SDG Assessment Core Group


The 17 Sustainable Development Goals (SDGs) aim to end poverty, fight inequalities and tackle climate change, while ensuring the inclusion and protection of societies most vulnerable groups. The SDGs are organized in 169 targets whose rate of achievement should be monitored by indicators developed by the “Agency and Expert Group on SDG Indicators”. The monitoring of target achievement represents a large challenge for the national statistical offices, due to lack of data, insufficient definitions, and unforeseen trade-offs between sectors. Additionally, the ‘Water-Energy-Food (WEF) Nexus’ approach is becoming increasingly popular among practitioners and scholars for addressing global challenges related to sustainable development. However, very few studies on the Nexus are based on comprehensive quantitative assessment of resources integrating human and environmental dimensions with a socio-ecosystem based approach. This is, however, necessary since there is a genera agreement that sector oriented interventions may trigger Nexus trade-offs. For example, achieving food security can have direct impacts on water resources and energy needs. The group aims to explore how global hydrology, vegetation, land surface , land use, and agent-based models can help monitor progress towards targets defined by the SDGs and project progress by simulating the proposed indicators over the next 15 years. We will build a transdisciplinary collaborative environment following the path from modelling of biophysical variables to monitoring of societal goals, to policy impact.

To achieve these objectives, our group will explore the synergies and trade-offs between multiple dimensions of space and time, and between water, energy, and agricultural sectors.. This multi-scale approach will be adopted to propose preferable solutions to approach global challenges for achieving sustainability, while trying to integrate a nexus approach from river basin up to country and global scales. Additionally, we will characterize how uncertainty is perceived by stakeholders and policy makers, how trust in models influences implementation and how researchers can best communicate and disseminate their methodologies, results, and broader impacts to policy relevant stakeholders.


  • 1 st – 2 nd Month: Revise the preselection of targets and indicators that we are going to focus on and compile a definitive list with the focus targets (FT) according to the group competences.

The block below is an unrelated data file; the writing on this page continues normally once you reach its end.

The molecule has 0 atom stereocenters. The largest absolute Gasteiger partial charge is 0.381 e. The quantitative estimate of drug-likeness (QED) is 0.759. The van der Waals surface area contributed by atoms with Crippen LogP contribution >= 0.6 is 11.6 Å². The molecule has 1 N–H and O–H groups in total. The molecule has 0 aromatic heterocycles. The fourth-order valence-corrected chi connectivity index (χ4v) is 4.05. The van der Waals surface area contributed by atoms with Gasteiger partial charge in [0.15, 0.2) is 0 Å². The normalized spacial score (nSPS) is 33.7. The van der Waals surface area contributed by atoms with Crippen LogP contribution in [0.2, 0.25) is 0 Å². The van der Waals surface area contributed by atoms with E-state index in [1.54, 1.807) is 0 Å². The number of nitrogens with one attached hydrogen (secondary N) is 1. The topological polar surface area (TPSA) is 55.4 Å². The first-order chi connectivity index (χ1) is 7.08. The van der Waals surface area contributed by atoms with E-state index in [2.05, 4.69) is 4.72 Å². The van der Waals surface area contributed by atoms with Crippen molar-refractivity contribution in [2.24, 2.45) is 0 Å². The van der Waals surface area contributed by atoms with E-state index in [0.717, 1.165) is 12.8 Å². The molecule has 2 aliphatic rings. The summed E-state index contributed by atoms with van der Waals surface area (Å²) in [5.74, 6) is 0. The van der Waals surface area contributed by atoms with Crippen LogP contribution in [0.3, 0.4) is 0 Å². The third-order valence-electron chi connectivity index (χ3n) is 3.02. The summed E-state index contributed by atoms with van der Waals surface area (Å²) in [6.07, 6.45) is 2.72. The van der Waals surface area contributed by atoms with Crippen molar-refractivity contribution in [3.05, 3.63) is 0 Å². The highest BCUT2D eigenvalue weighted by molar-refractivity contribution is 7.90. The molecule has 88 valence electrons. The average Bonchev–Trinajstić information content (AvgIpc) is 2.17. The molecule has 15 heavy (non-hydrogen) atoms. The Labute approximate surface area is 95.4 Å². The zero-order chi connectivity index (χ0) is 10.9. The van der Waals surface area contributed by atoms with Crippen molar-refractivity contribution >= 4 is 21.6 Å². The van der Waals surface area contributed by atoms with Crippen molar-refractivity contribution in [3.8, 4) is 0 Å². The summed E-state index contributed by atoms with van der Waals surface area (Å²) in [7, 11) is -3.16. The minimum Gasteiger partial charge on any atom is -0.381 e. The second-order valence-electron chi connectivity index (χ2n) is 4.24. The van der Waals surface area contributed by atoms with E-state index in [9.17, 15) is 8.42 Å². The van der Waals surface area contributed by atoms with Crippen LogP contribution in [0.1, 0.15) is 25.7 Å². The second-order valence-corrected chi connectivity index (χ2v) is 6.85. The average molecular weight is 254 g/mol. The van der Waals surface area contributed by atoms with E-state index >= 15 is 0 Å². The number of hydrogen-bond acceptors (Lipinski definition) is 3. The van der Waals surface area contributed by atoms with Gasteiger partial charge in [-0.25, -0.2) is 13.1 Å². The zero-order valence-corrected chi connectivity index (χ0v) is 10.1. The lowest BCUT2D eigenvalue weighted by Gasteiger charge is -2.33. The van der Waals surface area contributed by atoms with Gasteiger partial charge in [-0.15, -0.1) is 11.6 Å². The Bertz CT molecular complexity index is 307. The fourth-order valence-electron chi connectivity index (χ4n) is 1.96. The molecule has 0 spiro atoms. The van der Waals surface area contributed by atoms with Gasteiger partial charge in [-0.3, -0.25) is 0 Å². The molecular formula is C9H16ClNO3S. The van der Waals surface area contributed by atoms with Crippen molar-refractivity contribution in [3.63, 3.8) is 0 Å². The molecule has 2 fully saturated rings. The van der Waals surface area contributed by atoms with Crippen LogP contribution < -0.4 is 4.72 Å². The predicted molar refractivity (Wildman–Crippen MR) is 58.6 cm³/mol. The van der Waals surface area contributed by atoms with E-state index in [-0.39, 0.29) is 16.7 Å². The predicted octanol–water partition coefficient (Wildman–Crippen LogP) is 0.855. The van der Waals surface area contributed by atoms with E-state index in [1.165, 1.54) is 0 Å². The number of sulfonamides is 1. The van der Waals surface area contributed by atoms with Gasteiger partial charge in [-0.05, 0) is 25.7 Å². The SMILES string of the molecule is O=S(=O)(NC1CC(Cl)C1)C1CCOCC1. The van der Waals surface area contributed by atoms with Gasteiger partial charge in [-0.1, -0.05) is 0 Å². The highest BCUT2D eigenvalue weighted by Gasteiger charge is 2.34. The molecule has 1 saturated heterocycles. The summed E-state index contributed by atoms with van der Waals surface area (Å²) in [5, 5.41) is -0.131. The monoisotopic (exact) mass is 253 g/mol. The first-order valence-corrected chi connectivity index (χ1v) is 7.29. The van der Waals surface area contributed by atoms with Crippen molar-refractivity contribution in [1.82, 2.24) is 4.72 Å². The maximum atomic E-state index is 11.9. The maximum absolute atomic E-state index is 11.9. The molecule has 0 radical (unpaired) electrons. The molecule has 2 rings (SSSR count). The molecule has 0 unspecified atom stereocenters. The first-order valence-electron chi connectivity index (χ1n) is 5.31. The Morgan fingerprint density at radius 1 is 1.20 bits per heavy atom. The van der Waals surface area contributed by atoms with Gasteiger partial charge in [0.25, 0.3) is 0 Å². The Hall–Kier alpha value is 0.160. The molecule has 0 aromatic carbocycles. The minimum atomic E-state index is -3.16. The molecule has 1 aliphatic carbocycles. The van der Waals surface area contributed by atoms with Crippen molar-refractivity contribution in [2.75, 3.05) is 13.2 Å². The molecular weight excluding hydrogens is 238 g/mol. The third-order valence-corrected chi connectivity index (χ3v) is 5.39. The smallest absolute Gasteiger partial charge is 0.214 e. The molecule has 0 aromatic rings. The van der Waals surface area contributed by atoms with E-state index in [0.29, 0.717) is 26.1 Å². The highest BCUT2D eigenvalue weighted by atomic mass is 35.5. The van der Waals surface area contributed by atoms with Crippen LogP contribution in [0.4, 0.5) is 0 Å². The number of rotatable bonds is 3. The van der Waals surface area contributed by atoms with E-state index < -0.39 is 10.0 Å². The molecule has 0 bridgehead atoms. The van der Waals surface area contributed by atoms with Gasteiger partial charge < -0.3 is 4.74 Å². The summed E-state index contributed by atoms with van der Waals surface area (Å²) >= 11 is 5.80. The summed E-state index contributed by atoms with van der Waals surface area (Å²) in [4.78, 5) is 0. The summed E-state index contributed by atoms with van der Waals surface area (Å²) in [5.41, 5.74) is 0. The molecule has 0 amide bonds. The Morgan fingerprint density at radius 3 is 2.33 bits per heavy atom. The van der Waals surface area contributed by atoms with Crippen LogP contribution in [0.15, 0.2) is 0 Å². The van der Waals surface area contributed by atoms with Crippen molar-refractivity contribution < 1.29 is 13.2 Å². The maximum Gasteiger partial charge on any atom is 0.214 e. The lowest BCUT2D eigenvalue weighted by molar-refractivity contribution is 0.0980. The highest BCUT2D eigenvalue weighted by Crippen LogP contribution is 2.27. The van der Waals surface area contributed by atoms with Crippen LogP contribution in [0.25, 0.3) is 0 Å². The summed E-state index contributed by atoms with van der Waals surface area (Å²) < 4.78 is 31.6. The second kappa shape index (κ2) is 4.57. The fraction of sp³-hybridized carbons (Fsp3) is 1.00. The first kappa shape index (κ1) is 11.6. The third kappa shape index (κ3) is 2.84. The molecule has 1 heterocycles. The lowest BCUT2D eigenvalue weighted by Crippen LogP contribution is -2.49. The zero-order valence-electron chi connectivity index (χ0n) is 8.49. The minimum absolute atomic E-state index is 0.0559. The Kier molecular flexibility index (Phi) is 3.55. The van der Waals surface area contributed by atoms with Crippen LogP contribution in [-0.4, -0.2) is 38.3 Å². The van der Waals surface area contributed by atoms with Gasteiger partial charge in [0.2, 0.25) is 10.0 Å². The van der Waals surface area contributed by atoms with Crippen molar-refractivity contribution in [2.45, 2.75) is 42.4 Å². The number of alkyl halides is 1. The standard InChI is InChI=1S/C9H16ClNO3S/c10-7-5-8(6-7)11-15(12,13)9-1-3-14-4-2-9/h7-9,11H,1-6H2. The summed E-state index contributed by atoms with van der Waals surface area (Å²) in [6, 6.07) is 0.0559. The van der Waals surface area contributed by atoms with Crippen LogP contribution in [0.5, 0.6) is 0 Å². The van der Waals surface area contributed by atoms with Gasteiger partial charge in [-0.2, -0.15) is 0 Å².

• 3 rd – 6 th Month: Organization of the first workshop, search for funding, location, remote collaboration system.
  • 7th – 8th Month: First workshop with three activities:
    • Matching information needs for assessment, with models and indicators,
    • Assessing the factors that affect science-policy communication with focus on perception of uncertainty, and
    • Identify a writing team for the positioning paper.
  • 9 th – 10 th Month: Identifying scientific, structural and technical bottlenecks for the modelling of target indicators and quantifying synergies and trade-offs in the WEF approach.
  • 11 th – 12 th Month: Second workshop:
    1) Sharing developments concerning modelling avenues to support the provision of quantitative assessment indicators,
    2) Summarize best practices in communication of model results, and
    3) Present advances in the paper introduction and methodology.
  • After 12 th Month: finish writing of positioning paper (possibly in an additional writing retreat), formulation of research project proposal and identification of appropriate funding opportunities.


  • Co-Chair: Carlo Giupponi – Associate Professor at the Department of Economics and Director of the Interdepartmental Centre VICCS (Venice Centre for Climate Studies) at Ca’ Foscari University of Venice (Italy)
  • Co-Chair: Marianela Fader – Deputy Director of the International Centre for Water Resources and Global Change (UNESCO)
  • Stefano Balbi – Research fellow for the Basque Centre for Climate Change (BC3), Bilbao, in Spain.
  • David Benson – Senior Lecturer, Environment and Sustainability Institute, The University of Exeter, UK.
  • Luna Bharati – Principal Researcher Hydrology and Water Resources, International Water Management Institute, Bonn, Germany.